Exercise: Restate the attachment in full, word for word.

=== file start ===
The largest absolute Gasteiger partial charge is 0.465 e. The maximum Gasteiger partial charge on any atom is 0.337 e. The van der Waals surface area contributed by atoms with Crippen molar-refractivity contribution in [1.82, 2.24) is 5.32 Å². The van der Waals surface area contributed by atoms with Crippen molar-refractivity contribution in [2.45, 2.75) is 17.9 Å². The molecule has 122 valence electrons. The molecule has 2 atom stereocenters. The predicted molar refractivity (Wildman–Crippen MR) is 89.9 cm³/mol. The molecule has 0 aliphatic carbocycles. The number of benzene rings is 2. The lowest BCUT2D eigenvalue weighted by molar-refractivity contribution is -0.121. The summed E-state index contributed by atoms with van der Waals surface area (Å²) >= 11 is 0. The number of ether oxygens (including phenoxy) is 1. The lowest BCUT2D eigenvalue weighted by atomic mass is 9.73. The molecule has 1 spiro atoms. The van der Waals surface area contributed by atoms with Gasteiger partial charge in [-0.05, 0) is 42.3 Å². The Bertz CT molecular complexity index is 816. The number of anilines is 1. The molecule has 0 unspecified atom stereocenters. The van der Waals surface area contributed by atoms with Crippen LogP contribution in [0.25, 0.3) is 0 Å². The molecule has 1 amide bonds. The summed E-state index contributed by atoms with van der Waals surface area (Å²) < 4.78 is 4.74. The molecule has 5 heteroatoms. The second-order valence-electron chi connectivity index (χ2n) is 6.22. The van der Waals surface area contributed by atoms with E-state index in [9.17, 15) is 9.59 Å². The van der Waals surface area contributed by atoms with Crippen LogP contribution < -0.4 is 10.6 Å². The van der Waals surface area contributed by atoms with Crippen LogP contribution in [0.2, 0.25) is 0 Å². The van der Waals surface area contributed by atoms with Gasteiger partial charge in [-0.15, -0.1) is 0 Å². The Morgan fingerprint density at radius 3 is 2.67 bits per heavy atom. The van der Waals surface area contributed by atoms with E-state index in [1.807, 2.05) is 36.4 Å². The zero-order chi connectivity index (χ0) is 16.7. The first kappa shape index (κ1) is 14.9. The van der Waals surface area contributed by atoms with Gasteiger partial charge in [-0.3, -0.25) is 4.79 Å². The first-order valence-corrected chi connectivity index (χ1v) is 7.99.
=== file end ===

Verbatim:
The largest absolute Gasteiger partial charge is 0.465 e. The maximum Gasteiger partial charge on any atom is 0.337 e. The van der Waals surface area contributed by atoms with Crippen molar-refractivity contribution in [1.82, 2.24) is 5.32 Å². The van der Waals surface area contributed by atoms with Crippen molar-refractivity contribution in [2.45, 2.75) is 17.9 Å². The molecule has 122 valence electrons. The molecule has 2 atom stereocenters. The predicted molar refractivity (Wildman–Crippen MR) is 89.9 cm³/mol. The molecule has 0 aliphatic carbocycles. The number of benzene rings is 2. The lowest BCUT2D eigenvalue weighted by molar-refractivity contribution is -0.121. The summed E-state index contributed by atoms with van der Waals surface area (Å²) >= 11 is 0. The number of ether oxygens (including phenoxy) is 1. The lowest BCUT2D eigenvalue weighted by atomic mass is 9.73. The molecule has 1 spiro atoms. The van der Waals surface area contributed by atoms with Gasteiger partial charge in [-0.05, 0) is 42.3 Å². The Bertz CT molecular complexity index is 816. The number of anilines is 1. The molecule has 0 unspecified atom stereocenters. The van der Waals surface area contributed by atoms with Crippen LogP contribution in [0.25, 0.3) is 0 Å². The molecule has 1 amide bonds. The summed E-state index contributed by atoms with van der Waals surface area (Å²) < 4.78 is 4.74. The molecule has 5 heteroatoms. The second-order valence-electron chi connectivity index (χ2n) is 6.22. The van der Waals surface area contributed by atoms with E-state index in [9.17, 15) is 9.59 Å². The van der Waals surface area contributed by atoms with Crippen LogP contribution < -0.4 is 10.6 Å². The van der Waals surface area contributed by atoms with Crippen LogP contribution in [0.2, 0.25) is 0 Å². The van der Waals surface area contributed by atoms with Gasteiger partial charge in [-0.15, -0.1) is 0 Å². The Morgan fingerprint density at radius 3 is 2.67 bits per heavy atom. The van der Waals surface area contributed by atoms with E-state index in [1.807, 2.05) is 36.4 Å². The zero-order chi connectivity index (χ0) is 16.7. The first kappa shape index (κ1) is 14.9. The van der Waals surface area contributed by atoms with Gasteiger partial charge in [-0.3, -0.25) is 4.79 Å². The first-order valence-corrected chi connectivity index (χ1v) is 7.99.